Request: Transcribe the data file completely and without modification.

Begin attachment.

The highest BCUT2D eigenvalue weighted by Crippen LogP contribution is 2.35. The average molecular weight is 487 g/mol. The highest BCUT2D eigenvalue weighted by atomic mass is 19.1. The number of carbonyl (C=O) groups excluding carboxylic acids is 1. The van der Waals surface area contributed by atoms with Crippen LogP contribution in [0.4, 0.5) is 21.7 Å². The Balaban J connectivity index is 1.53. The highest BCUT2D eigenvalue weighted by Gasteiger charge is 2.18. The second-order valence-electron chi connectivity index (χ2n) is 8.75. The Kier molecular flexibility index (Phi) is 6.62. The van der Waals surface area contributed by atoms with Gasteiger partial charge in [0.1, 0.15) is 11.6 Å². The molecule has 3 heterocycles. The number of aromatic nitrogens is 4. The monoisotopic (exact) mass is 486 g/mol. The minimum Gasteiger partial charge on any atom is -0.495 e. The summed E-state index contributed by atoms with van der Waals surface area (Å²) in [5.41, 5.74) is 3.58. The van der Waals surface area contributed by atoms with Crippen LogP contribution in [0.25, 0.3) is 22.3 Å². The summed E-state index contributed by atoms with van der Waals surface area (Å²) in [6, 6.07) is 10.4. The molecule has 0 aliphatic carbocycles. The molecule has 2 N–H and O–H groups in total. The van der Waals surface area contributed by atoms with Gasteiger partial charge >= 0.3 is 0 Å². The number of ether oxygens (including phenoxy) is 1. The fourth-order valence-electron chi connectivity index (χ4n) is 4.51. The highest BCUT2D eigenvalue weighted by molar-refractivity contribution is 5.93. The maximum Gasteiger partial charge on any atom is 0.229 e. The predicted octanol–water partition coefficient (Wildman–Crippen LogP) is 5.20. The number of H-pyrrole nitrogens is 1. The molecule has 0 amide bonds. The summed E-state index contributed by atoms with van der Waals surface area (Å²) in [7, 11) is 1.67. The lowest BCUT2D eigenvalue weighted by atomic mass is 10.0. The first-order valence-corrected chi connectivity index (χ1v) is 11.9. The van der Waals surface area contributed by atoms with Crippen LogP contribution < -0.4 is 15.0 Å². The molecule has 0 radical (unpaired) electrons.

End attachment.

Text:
The highest BCUT2D eigenvalue weighted by Crippen LogP contribution is 2.35. The average molecular weight is 487 g/mol. The highest BCUT2D eigenvalue weighted by atomic mass is 19.1. The number of carbonyl (C=O) groups excluding carboxylic acids is 1. The van der Waals surface area contributed by atoms with Crippen LogP contribution in [0.4, 0.5) is 21.7 Å². The Balaban J connectivity index is 1.53. The highest BCUT2D eigenvalue weighted by Gasteiger charge is 2.18. The second-order valence-electron chi connectivity index (χ2n) is 8.75. The Kier molecular flexibility index (Phi) is 6.62. The van der Waals surface area contributed by atoms with Gasteiger partial charge in [0.1, 0.15) is 11.6 Å². The molecule has 3 heterocycles. The number of aromatic nitrogens is 4. The monoisotopic (exact) mass is 486 g/mol. The minimum Gasteiger partial charge on any atom is -0.495 e. The summed E-state index contributed by atoms with van der Waals surface area (Å²) in [5.41, 5.74) is 3.58. The van der Waals surface area contributed by atoms with Crippen LogP contribution in [0.25, 0.3) is 22.3 Å². The summed E-state index contributed by atoms with van der Waals surface area (Å²) in [6, 6.07) is 10.4. The molecule has 0 aliphatic carbocycles. The molecule has 2 N–H and O–H groups in total. The van der Waals surface area contributed by atoms with Gasteiger partial charge >= 0.3 is 0 Å². The number of ether oxygens (including phenoxy) is 1. The fourth-order valence-electron chi connectivity index (χ4n) is 4.51. The highest BCUT2D eigenvalue weighted by molar-refractivity contribution is 5.93. The maximum Gasteiger partial charge on any atom is 0.229 e. The predicted octanol–water partition coefficient (Wildman–Crippen LogP) is 5.20. The number of H-pyrrole nitrogens is 1. The molecule has 0 amide bonds. The summed E-state index contributed by atoms with van der Waals surface area (Å²) in [7, 11) is 1.67. The lowest BCUT2D eigenvalue weighted by atomic mass is 10.0. The first-order valence-corrected chi connectivity index (χ1v) is 11.9. The van der Waals surface area contributed by atoms with Crippen LogP contribution < -0.4 is 15.0 Å². The molecule has 0 radical (unpaired) electrons.